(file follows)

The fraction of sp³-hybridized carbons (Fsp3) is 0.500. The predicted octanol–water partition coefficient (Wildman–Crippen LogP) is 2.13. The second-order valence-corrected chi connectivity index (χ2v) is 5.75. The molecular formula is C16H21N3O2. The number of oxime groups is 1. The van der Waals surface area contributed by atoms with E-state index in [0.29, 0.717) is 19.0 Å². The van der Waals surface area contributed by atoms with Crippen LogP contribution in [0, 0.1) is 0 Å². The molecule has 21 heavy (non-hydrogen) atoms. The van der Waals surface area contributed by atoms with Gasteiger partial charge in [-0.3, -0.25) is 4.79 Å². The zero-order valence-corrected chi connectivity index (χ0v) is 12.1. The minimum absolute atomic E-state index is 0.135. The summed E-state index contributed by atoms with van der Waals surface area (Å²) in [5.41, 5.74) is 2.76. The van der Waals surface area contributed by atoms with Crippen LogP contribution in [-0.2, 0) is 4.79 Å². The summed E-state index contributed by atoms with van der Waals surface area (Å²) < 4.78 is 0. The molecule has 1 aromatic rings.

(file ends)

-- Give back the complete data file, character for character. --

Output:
The fraction of sp³-hybridized carbons (Fsp3) is 0.500. The predicted octanol–water partition coefficient (Wildman–Crippen LogP) is 2.13. The second-order valence-corrected chi connectivity index (χ2v) is 5.75. The molecular formula is C16H21N3O2. The number of oxime groups is 1. The van der Waals surface area contributed by atoms with E-state index in [0.29, 0.717) is 19.0 Å². The van der Waals surface area contributed by atoms with Crippen LogP contribution in [0, 0.1) is 0 Å². The molecule has 21 heavy (non-hydrogen) atoms. The van der Waals surface area contributed by atoms with Gasteiger partial charge in [-0.3, -0.25) is 4.79 Å². The zero-order valence-corrected chi connectivity index (χ0v) is 12.1. The minimum absolute atomic E-state index is 0.135. The summed E-state index contributed by atoms with van der Waals surface area (Å²) in [5.41, 5.74) is 2.76. The van der Waals surface area contributed by atoms with Crippen LogP contribution in [-0.2, 0) is 4.79 Å². The summed E-state index contributed by atoms with van der Waals surface area (Å²) < 4.78 is 0. The molecule has 1 aromatic rings.